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South East Asia, a place rich in culture and tradition, celebrates a multitude of festivals and occasions year-round. To get in the festive spirit, some of the South-East Asian members of the Overachiever team share their favorite holidays.

 

“Being half-Singaporean, my Singaporean mother has been the gatekeeper of my culture and tradition. A notably important holiday for her side of the family is Chinese New Year. The advent of the new year is significant for many different cultural and religious groups – this is certainly the case for many Chinese-Singaporeans. In mum’s mind, Chinese New Year is her cultural equivalent of Christmas as it centres on family, communal meals and the practice of gift-giving. It is a time for families to gather together for a reunion dinner, where the family will eat foods imbued with meaning; fish for prosperity, dumplings for wealth and noodles for longevity. There is excitement in the air as the children eagerly rehearse ‘Gong Xi Fa Cai’, anticipating the gifting of ‘Ang pow’ – red envelopes containing money given from the elder to the younger, from the married to the unmarried. The color of the envelopes is believed to symbolize good luck, abundance and ward off evil spirits. The days following Chinese New Year are spent visiting relatives, perhaps those who couldn’t make the reunion. Mum loves the inter-generational aspect of Chinese New Year and the coming together of the family patriarch/matriarch, the children, and all the generations in between.”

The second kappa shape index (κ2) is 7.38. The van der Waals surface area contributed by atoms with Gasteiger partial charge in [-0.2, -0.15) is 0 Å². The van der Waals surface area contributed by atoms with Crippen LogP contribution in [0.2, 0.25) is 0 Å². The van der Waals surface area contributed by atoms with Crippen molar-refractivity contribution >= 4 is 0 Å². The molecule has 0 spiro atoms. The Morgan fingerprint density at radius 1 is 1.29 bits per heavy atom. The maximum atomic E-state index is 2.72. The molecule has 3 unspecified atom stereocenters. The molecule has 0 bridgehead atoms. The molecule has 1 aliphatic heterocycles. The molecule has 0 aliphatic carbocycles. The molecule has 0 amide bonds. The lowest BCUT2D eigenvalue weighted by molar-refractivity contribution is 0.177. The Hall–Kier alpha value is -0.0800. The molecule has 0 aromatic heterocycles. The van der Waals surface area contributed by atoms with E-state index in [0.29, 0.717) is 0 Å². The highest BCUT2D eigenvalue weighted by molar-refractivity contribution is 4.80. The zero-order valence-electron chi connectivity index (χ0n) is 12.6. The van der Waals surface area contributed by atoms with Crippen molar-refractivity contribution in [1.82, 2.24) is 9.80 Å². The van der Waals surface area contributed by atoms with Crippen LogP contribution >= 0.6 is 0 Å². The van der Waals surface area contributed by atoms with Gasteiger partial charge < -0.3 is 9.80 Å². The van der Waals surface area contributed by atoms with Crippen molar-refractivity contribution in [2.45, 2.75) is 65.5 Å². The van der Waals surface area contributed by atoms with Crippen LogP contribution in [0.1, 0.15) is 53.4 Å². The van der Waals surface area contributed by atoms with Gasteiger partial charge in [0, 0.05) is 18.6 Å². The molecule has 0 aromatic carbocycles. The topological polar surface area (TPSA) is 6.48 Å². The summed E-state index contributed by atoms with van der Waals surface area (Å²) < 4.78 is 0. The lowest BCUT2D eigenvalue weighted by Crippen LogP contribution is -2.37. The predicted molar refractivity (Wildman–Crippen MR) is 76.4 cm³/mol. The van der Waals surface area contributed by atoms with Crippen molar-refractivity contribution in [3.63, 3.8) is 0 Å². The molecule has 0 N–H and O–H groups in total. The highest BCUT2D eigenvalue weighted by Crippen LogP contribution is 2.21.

– Lauren, editorial intern.

 

“I’m Filipino and my favourite holiday is Christmas! In the Philippines we call it “Noche Buena” which actually translates to “Good Night.” We celebrate this holiday on the night of the 24th by having a huuuuuuuge celebration with a bunch of food and we bring together families and friends. The main event for me is actually all the food [haha] so on this night, we stay up eating and celebrating. When it hits midnight (so it’s the 25th) we actually open our presents! So it’s super super fun and growing up I actually didn’t know that not everyone did this – I thought everyone opened presents on the night of the 24th so I felt super lucky to be able to open presents earlier than everyone else who had to wait until the morning [haha]. After presents we just hang out for a bit before going to bed!”

– Francine, editorial team.

 

Nyepi ‘Day of Silence’, Bali, Indonesia 

 

Yi Peng ‘Lanturn Festival’, Thailand

 

Panagbenga ‘Flower Festival’, Baguio City, Philippines

 

Songkran ‘Thai New Year’, Thailand

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